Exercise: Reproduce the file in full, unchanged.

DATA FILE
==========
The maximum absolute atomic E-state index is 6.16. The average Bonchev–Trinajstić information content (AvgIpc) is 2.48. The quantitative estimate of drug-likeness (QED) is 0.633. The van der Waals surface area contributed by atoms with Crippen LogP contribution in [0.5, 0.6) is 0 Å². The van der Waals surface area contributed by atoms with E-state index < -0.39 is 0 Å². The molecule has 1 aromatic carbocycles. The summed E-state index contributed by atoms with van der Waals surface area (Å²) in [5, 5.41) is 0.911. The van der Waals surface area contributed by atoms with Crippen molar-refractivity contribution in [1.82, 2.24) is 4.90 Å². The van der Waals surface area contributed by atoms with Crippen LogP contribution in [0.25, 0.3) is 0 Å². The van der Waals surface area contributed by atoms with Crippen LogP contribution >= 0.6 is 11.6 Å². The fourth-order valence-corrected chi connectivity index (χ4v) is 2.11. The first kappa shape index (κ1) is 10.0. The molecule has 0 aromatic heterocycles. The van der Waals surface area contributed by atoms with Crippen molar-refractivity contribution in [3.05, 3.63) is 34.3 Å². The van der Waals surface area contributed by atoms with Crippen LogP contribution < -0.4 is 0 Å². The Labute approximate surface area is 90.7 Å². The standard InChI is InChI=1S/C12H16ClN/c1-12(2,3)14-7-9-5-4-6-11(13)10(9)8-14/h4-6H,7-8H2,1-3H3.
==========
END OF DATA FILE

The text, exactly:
The maximum absolute atomic E-state index is 6.16. The average Bonchev–Trinajstić information content (AvgIpc) is 2.48. The quantitative estimate of drug-likeness (QED) is 0.633. The van der Waals surface area contributed by atoms with Crippen LogP contribution in [0.5, 0.6) is 0 Å². The van der Waals surface area contributed by atoms with E-state index < -0.39 is 0 Å². The molecule has 1 aromatic carbocycles. The summed E-state index contributed by atoms with van der Waals surface area (Å²) in [5, 5.41) is 0.911. The van der Waals surface area contributed by atoms with Crippen molar-refractivity contribution in [1.82, 2.24) is 4.90 Å². The van der Waals surface area contributed by atoms with Crippen LogP contribution in [0.25, 0.3) is 0 Å². The van der Waals surface area contributed by atoms with Crippen LogP contribution >= 0.6 is 11.6 Å². The fourth-order valence-corrected chi connectivity index (χ4v) is 2.11. The first kappa shape index (κ1) is 10.0. The molecule has 0 aromatic heterocycles. The van der Waals surface area contributed by atoms with Crippen molar-refractivity contribution in [3.05, 3.63) is 34.3 Å². The van der Waals surface area contributed by atoms with Crippen LogP contribution < -0.4 is 0 Å². The Labute approximate surface area is 90.7 Å². The standard InChI is InChI=1S/C12H16ClN/c1-12(2,3)14-7-9-5-4-6-11(13)10(9)8-14/h4-6H,7-8H2,1-3H3.